STOP 6 – DINNER AT MACDONALD INCHYRA HOTEL – The popular restaurant at the Macdonald Inchyra Hotel is located outside of Falkirk itself but is only a short drive to the final stop at The Kelpies which makes it a good ‘out of town’ option.  This was also my accommodation base for the night. Their Scottish Steakhouse has been awarded an AA rosette for exceptional food and service and I must agree that the food was really tasty and the service was first class.  Another bonus point to them for offering to adapt most dishes on the menu to make them gluten free for me.  It meant I didn’t have to compromise on my first choices which is always refreshing and appreciated. Despite being named a steakhouse, the menu is quite diverse and specialises in Scottish produce.  I went for a bit of a seafood theme with a prawn & crayfish cocktail followed by beer battered North Sea haddock with chips.  I finished it off with a cheeky wee coconut rice pudding as I obviously needed to properly refuel before undertaking some more adventuring , well that is my excuse anyway!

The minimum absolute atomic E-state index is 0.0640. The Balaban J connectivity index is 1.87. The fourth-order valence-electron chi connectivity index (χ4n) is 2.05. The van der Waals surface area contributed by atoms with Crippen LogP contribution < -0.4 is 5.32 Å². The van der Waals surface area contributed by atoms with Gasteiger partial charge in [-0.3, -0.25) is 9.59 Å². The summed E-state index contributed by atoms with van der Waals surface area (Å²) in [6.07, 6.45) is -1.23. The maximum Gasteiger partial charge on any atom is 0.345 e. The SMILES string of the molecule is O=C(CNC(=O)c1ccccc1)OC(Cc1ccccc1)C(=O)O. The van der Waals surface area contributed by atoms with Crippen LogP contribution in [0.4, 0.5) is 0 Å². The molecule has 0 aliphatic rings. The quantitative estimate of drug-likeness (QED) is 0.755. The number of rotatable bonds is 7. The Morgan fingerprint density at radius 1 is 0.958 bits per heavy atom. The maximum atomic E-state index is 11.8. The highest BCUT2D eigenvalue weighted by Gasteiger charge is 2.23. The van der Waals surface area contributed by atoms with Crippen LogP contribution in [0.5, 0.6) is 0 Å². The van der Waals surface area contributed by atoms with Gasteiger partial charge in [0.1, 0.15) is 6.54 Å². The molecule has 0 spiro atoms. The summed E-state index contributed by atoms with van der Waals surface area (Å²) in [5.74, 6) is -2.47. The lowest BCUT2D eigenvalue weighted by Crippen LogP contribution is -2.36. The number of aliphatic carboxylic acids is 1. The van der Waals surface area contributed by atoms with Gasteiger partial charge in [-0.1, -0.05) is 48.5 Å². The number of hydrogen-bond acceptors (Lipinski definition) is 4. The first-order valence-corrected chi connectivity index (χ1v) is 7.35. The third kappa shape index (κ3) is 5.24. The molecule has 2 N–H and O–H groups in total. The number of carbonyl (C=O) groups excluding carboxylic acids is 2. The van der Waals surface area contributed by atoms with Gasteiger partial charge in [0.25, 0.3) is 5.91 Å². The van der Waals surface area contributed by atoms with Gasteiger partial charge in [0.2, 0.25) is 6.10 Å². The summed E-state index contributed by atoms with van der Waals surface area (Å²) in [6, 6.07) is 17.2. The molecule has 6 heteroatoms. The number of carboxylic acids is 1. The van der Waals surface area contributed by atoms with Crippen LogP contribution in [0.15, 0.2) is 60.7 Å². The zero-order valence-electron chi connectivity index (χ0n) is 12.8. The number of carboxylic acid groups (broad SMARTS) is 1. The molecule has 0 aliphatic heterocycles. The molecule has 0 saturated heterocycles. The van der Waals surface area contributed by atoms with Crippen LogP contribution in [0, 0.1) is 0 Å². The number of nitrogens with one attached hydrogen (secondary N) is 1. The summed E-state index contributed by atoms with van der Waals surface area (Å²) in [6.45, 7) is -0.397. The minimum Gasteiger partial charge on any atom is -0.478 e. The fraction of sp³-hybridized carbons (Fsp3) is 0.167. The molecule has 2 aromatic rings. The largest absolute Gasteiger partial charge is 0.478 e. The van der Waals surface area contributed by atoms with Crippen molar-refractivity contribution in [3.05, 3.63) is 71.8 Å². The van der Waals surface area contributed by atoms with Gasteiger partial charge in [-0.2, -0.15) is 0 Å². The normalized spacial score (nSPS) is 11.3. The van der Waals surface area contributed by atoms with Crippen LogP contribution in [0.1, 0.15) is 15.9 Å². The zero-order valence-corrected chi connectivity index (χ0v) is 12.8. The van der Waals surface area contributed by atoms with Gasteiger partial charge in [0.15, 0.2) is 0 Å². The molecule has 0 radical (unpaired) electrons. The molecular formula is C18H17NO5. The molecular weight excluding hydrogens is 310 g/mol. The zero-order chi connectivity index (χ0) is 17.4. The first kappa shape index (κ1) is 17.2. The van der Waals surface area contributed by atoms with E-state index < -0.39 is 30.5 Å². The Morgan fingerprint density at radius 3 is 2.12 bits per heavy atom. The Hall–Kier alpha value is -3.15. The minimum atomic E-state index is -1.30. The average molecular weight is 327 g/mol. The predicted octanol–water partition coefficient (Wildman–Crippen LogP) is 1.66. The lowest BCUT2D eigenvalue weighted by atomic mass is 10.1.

STOP 7 – THE KELPIES – ​I may have mentioned once or twice before that I absolutely love The Kelpies so there really was only one destination left that I had to visit on my first day.  I don’t know quite why these giant horse heads have embedded themselves so deeply in my soul but I get the same goose bumps every time I wander around them, dwarfed by their colossal stainless steel contours. At 30m high they are an impressive homage to both the heavy horses that worked along the canals and the mythical water creatures that often take the form of a horse. On a calm and warm spring evening, I can’t think of any other spot in Falkirk that I would rather sit and watch the sunset than in the company of two mystical and ethereal water beasts as they shimmered in the amber rays, giving the impression that they could come to life at any moment. What a truly magical way to end the day. Discover more – The Kelpies are located within The Helix which is an urban park adjacent to the Forth & Clyde Canal. The large landscaped area has a cafe, children’s adventure playpark, visitor centre and it is even possible to take a guided tour inside The Kelpies.  There is an extensive path network suitable for walking and cycling leading through here, including The Charlotte Dundas Heritage Trail which celebrates the world’s first practical steamboat and runs from The Kelpies to Grangemouth.